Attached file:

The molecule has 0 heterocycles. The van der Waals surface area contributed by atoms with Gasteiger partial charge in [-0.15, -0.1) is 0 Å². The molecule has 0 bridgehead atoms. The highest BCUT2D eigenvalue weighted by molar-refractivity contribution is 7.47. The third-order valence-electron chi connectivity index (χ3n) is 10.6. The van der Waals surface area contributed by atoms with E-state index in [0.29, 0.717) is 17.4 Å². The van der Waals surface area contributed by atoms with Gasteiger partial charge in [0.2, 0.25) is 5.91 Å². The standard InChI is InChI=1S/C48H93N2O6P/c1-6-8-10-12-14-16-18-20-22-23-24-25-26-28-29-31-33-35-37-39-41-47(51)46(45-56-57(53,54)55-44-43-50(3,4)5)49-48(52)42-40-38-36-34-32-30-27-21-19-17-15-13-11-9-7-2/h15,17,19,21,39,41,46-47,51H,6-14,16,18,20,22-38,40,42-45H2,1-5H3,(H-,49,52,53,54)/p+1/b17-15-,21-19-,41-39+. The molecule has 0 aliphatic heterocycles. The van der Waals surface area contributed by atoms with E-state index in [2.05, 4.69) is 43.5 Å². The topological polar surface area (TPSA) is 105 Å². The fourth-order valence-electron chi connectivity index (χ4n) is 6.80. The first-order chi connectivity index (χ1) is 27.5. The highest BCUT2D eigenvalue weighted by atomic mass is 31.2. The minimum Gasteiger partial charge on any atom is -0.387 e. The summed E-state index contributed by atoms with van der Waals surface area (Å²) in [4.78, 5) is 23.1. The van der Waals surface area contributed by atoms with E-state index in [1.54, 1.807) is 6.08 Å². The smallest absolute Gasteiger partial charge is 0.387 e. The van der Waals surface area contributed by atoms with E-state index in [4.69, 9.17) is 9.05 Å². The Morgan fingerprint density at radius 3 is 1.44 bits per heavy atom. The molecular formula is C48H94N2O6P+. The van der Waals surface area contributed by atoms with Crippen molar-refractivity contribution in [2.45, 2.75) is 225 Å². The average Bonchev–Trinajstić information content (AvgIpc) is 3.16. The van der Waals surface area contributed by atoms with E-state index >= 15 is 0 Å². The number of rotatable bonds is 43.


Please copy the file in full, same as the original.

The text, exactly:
The molecule has 0 heterocycles. The van der Waals surface area contributed by atoms with Gasteiger partial charge in [-0.15, -0.1) is 0 Å². The molecule has 0 bridgehead atoms. The highest BCUT2D eigenvalue weighted by molar-refractivity contribution is 7.47. The third-order valence-electron chi connectivity index (χ3n) is 10.6. The van der Waals surface area contributed by atoms with E-state index in [0.29, 0.717) is 17.4 Å². The van der Waals surface area contributed by atoms with Gasteiger partial charge in [0.2, 0.25) is 5.91 Å². The standard InChI is InChI=1S/C48H93N2O6P/c1-6-8-10-12-14-16-18-20-22-23-24-25-26-28-29-31-33-35-37-39-41-47(51)46(45-56-57(53,54)55-44-43-50(3,4)5)49-48(52)42-40-38-36-34-32-30-27-21-19-17-15-13-11-9-7-2/h15,17,19,21,39,41,46-47,51H,6-14,16,18,20,22-38,40,42-45H2,1-5H3,(H-,49,52,53,54)/p+1/b17-15-,21-19-,41-39+. The molecule has 0 aliphatic heterocycles. The van der Waals surface area contributed by atoms with E-state index in [2.05, 4.69) is 43.5 Å². The topological polar surface area (TPSA) is 105 Å². The fourth-order valence-electron chi connectivity index (χ4n) is 6.80. The first-order chi connectivity index (χ1) is 27.5. The highest BCUT2D eigenvalue weighted by atomic mass is 31.2. The minimum Gasteiger partial charge on any atom is -0.387 e. The summed E-state index contributed by atoms with van der Waals surface area (Å²) in [4.78, 5) is 23.1. The van der Waals surface area contributed by atoms with E-state index in [1.54, 1.807) is 6.08 Å². The smallest absolute Gasteiger partial charge is 0.387 e. The van der Waals surface area contributed by atoms with E-state index in [4.69, 9.17) is 9.05 Å². The Morgan fingerprint density at radius 3 is 1.44 bits per heavy atom. The molecular formula is C48H94N2O6P+. The van der Waals surface area contributed by atoms with Crippen molar-refractivity contribution in [2.45, 2.75) is 225 Å². The average Bonchev–Trinajstić information content (AvgIpc) is 3.16. The van der Waals surface area contributed by atoms with E-state index >= 15 is 0 Å². The number of rotatable bonds is 43.